Women’s and LGBTQI+ rights

Equality Fund report calls for action on women’s and LGBTQI+ rights in the Caribbean.

Dominating traditional social views and legislation linked to religious beliefs have created significant barriers for the LGBTQI+ community in the Caribbean. For example, there are still ten countries which criminalise same sex relations and, even if these regulations are not consistently enforced, it contributes to the discrimination of the LGBTQI+ community.

But the winds of change are blowing from Saint John to Havana, as local governments progressively approve of more inclusive legislation with the support of social activists and the opposition of religious communities. Last August, Antigua’s High Court ruled the ban on same sex couples as unconstitutional and, this September, Cuba, approved same sex marriage through a ‘family law code’ which will allow same sex couples to marry and adopt children.

In this context, a report prepared by Women’s Voice and Leadership Caribbean (“WVL–Caribbean”), a programme launched by the Government of Canada, advocated for the creation of a Caribbean fund to support the growth and funding of women’s and LGBTQI+ communities in the region. Still in its early conceptual definition stages, WVL-Caribbean emphasised that the nature of the fund should be to bring together grassroots, local, and national organisations to put in place common strategies in a culturally and linguistically diverse region with multiple colonial legacies.

“The real question is, will additional funding make a difference, and I think the answer is no.”

International development expert, Puerto Rico

An international development expert wasn’t convinced that more funding was the long term answer to the region’s cultural barriers, “The real question is, will additional funding make a difference, and I think the answer is no. The region needs sustainable solutions with the capacity to make a difference and most organisations don’t have this capacity, even if they were able to hire a few more people. In my view, what is required is an enabling environment that prosecutes and provides recourse to victims. Any fundamental change in a society must be driven by law, not by passion.”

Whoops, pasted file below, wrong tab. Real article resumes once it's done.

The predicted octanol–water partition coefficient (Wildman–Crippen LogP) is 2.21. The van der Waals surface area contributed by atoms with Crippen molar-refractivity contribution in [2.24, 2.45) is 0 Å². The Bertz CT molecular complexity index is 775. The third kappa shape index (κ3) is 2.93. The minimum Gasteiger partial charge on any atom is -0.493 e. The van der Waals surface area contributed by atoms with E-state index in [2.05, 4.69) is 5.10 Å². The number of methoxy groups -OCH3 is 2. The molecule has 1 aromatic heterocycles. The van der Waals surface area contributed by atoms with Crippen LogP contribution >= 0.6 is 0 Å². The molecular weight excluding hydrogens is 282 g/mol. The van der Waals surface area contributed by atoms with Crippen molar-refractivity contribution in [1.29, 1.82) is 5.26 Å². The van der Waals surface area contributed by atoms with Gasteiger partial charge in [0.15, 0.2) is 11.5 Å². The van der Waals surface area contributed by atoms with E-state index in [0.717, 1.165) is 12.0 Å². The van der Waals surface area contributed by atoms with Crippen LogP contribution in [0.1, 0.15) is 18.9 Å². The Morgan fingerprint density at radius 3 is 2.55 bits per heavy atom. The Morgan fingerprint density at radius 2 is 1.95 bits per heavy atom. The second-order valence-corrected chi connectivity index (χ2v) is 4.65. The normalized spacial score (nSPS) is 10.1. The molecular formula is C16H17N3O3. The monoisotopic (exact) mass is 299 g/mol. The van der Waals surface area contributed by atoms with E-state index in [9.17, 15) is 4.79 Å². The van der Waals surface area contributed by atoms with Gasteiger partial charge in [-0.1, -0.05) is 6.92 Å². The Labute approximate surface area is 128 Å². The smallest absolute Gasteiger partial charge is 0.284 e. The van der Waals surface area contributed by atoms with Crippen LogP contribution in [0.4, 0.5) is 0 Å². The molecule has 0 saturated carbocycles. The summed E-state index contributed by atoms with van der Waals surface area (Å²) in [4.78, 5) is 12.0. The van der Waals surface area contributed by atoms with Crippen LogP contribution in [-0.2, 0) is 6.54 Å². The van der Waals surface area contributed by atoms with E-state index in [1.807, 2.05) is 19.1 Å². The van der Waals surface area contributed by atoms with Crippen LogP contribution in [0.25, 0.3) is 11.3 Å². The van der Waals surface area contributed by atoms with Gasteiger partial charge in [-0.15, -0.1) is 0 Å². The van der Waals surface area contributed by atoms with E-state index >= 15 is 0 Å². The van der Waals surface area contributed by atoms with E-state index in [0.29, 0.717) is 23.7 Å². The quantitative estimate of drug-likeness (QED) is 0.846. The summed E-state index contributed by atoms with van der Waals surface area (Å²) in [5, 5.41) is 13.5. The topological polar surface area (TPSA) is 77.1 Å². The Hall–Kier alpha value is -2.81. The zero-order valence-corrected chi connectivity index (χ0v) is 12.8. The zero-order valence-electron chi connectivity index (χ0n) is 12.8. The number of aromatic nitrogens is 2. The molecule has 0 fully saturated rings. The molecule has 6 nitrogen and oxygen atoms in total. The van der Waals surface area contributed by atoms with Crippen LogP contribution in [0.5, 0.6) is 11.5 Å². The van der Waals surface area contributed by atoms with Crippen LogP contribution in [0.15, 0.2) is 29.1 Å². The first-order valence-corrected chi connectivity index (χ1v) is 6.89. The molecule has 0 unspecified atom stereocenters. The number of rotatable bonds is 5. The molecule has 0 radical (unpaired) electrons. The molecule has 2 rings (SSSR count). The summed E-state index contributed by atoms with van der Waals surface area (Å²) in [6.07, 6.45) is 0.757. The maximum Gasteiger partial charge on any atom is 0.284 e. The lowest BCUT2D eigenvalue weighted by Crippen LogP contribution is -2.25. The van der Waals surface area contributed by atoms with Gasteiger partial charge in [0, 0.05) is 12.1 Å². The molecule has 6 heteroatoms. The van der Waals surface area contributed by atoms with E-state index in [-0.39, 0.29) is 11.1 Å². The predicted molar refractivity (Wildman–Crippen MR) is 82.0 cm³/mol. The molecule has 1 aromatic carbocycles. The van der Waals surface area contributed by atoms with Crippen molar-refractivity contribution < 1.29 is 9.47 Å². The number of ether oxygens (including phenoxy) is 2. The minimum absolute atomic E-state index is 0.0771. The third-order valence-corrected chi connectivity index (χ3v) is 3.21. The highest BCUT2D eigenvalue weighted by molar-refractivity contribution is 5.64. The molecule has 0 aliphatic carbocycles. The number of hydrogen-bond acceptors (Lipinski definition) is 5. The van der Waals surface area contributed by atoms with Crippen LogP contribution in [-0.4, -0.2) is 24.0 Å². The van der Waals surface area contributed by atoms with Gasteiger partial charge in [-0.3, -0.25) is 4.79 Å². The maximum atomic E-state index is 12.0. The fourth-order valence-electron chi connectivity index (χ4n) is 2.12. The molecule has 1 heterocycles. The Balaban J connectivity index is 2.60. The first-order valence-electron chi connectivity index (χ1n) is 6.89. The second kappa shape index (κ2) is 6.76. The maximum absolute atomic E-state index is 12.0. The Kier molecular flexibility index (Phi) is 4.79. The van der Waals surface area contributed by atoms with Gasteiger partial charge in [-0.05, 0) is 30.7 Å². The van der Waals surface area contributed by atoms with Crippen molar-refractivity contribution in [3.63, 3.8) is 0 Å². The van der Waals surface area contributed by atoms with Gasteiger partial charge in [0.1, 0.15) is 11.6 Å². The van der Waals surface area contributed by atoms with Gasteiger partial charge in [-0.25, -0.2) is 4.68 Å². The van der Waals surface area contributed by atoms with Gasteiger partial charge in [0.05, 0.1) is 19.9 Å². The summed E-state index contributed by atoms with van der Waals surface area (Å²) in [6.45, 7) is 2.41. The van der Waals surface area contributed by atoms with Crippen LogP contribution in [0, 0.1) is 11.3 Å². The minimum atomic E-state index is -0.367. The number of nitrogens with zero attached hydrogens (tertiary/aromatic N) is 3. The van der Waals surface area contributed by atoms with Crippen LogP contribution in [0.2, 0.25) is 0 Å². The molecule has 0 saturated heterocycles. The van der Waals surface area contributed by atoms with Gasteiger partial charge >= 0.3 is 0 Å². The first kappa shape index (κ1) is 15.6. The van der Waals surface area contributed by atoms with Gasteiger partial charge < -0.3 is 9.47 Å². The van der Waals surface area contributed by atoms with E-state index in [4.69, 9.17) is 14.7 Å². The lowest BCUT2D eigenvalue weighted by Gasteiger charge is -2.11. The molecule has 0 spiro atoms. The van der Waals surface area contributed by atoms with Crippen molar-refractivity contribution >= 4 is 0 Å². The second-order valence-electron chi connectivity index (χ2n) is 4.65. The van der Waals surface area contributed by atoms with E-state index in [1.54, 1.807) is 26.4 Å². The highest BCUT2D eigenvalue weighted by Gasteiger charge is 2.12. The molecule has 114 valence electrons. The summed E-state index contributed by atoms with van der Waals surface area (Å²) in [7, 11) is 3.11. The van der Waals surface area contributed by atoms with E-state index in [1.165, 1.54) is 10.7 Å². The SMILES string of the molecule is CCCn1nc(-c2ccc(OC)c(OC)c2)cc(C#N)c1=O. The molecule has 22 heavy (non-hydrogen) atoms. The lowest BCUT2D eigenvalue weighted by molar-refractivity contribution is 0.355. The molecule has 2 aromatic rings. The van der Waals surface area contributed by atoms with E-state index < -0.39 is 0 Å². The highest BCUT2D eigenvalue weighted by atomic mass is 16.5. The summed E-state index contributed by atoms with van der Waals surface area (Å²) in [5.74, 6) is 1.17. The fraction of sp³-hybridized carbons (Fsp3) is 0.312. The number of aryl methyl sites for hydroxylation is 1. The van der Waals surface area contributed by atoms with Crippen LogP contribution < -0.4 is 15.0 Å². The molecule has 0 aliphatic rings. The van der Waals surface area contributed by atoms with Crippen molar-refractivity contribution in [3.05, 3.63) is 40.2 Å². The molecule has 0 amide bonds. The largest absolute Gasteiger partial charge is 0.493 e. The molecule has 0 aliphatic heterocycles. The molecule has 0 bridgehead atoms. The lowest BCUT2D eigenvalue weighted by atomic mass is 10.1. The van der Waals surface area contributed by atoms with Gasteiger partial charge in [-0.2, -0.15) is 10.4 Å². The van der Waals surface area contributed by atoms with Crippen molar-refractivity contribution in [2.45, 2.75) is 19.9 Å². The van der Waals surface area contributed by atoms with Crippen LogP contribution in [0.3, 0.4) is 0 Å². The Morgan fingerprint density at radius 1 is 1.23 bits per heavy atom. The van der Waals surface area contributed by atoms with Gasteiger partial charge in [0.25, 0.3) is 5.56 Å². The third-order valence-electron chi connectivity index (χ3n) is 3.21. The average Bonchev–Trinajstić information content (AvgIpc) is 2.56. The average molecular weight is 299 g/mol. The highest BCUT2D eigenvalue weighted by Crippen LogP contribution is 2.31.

A recent common UNDP and USAID report concluded that intersex people continue to be left behind in the Caribbean as, despite continued decriminalisation measures, the governments continue to have a general knowledge of their needs and challenges. This situation results in a general absence of public policies and comprehensive legal framework to protect LGBTQI+ members.

The international development expert disagreed with these findings, once again, “Despite what these reports say, the Caribbean is moving forwards on these issues. For example, the Eastern Caribbean Alliance for Diversity and Equality (“ECADE”) in St. Lucia has successfully lobbied for the rights and protection from discrimination of persons with different sexual orientation and gender identity. They successfully lobbied to have anti-sodomy laws replaced in St. Lucia, I think also in St. Kitts. That was the pressure I think they decided to bring legal action against all the OECS states which still had sodomy legislation. So, they’re successful because of the ability to leverage their strength. They know the rights. They know the legal frameworks in which they can act.”

“Despite what these reports say, the Caribbean is moving forwards on these issues […] any fundamental change in a society must be driven by law, not by passion.”

International development expert, Puerto Rico

Education is also an important part of the problem in the Caribbean, explained a Mexican sociologist, “There is more knowledge now, but people still have a difficulty understanding what gender rights are and what a feminist approach to development is. There are also conflicts with deeply embedded societal and religious ‘norms’ that perpetuate harmful stereotypes. There is an increasing level of awareness around these issues but we still have a long way to go.”

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